• As beautiful , thoughtful new political discourse is blogged every minute, our kids are are weighted brown with book bags bulging with George Orwell's Animal Farm (1945) and Charles Dickens's Great Expectations (1861). They're great novels, sure, but not exactly fresh. 

Monday, May 7, 2012

Smart Financial Advice

Great financial advice from Harry Gross:
Through many years of teaching, writing and lecturing, I have come across or invented many aphorisms that apply to financial situations. Here’s an abbreviated list. Enjoy.
  • The only way to get ahead financially is to live beneath your means.
  • If it sounds too good too be true, IT IS too good to be true.
  • Don’t put all your money in one basket, no matter how good the basket.
  • The man who passes on without life insurance does not die. He absconds.
  • Disability insurance is the most undersold product in the insurance industry.
  • Never use a credit card unless you can pay the balance in full during the grace period.
  • If the whole world goes to pot, gold will open doors.
  • Don’t give it all away during your lifetime.
  • When a parent gives money to a child, both smile. When a child gives money to a parent, both cry.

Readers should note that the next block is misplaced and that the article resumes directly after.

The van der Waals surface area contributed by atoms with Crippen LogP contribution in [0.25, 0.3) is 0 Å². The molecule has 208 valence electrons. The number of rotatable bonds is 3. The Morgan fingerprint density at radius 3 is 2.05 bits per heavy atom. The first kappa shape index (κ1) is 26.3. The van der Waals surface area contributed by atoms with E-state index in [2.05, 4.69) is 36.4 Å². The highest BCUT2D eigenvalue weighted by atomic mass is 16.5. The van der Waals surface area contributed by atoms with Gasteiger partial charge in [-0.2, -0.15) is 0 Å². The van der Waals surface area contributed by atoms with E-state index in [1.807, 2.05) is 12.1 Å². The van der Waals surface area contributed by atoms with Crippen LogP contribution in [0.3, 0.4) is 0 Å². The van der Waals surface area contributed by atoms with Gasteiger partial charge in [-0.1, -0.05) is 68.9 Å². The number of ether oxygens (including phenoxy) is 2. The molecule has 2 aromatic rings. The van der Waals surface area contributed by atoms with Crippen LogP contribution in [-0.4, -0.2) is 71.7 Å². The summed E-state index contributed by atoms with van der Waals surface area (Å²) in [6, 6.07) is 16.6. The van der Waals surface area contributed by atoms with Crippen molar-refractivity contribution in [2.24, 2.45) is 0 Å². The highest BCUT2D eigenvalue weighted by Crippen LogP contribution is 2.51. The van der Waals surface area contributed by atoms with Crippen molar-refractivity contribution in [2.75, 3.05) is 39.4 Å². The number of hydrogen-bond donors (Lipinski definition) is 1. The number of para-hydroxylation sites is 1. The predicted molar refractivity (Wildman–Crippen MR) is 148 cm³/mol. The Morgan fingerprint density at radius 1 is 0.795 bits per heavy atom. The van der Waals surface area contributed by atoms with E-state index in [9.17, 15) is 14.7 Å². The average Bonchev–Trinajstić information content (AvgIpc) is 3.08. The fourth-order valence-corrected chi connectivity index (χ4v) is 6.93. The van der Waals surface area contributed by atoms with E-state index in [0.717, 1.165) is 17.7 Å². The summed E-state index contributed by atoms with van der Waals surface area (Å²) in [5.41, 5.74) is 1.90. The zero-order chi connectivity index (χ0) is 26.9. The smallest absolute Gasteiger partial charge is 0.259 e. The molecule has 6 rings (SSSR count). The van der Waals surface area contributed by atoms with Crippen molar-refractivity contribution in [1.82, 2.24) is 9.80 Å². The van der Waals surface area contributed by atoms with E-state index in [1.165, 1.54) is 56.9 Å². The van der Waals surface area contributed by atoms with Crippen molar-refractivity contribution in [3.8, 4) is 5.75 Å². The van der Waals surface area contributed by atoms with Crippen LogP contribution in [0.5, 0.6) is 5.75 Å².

• You cannot die without a will. If you don’t prepare one, the state does it for you.
  • Never name a child as trustee for your spouse.
  • Why does anyone need more than two credit cards?
  • Tax-protester seminars are good for only the presenter.
  • Watch out for the guy who has an ax to grind.
  • When acting as trustees, banks have their own agenda.
  • NEVER buy from someone you don’t know.
  • Never buy on the telephone unless you initiated the call.
  • There is no evidence that load funds perform better than no load funds.
  • Is he trying to sell you that because it’s good for him or good for you?
  • Leave a letter of instructions for your heirs.
  • The education of your children is the world’s best investment.
  • Don’t rust out; wear out.
  • Cities and authorities may go down the tubes, but nothing will happen to any state.
  • A flat income tax will only benefit the very rich
  • Renting is often a better option than buying a home.